Neil Mitchison

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Astrocytes have many functions in the central nervous system (CNS). They support differentiation and homeostasis of neurons and influence synaptic activity. They are responsible for formation of the blood-brain barrier (BBB) and make up the glia limitans. Here, we review their contribution to neuroimmune interactions and in particular to those induced by(More)
A survey of a select panel of 14 genetic diseases with mixed inheritance confirms that, while autosomal recessive (AR) disease genes are more numerous than autosomal dominant (AD) or X-linked (XL) ones, they make a smaller average contribution to disease. Data collected from N-ethyl-N-nitrosourea (ENU) mutagenesis studies show a similar excess of AR(More)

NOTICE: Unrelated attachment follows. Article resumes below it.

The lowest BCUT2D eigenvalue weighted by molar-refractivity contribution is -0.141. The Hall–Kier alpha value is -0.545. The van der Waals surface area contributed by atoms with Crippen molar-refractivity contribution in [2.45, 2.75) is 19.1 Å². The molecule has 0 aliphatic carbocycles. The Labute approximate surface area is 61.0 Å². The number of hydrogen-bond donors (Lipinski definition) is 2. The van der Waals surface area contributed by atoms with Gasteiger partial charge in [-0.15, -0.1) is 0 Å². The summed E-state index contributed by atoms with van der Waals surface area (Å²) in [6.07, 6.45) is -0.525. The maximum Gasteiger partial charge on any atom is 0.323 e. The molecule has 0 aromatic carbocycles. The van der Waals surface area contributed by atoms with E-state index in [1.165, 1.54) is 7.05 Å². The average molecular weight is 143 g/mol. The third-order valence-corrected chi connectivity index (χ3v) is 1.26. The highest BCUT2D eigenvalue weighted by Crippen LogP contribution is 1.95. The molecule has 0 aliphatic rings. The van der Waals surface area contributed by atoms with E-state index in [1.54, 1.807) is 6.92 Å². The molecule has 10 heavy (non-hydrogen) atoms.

Type II collagen (CII) is of immunological interest because of its repetitive structure and properties as an autoantigen. The mouse gene has recently been cloned, thus enabling T cell-defined epitopes to be identified. Multiple novel epitopes on mouse CII are here detected in the autoreactive T cell response. The major response is directed to an epitope(More)
Modification of cancer cells likely to reduce their immunogenicity, including loss or down-regulation of MHC molecules, is now well documented and has become the main support for the concept of immune surveillance. The evidence that these modifications, in fact, result from selection by the immune system is less clear, since the possibility that they may(More)
Charlie Janeway, immunologist, a leading authority on the T cell and creator of our present understanding of the link between innate and acquired immunity, died of cancer on April 12 at his home in New Haven at the age of 60. Charlie obtained his undergraduate and medical degree at Harvard, following in the long family medical tradition. Like other talented(More)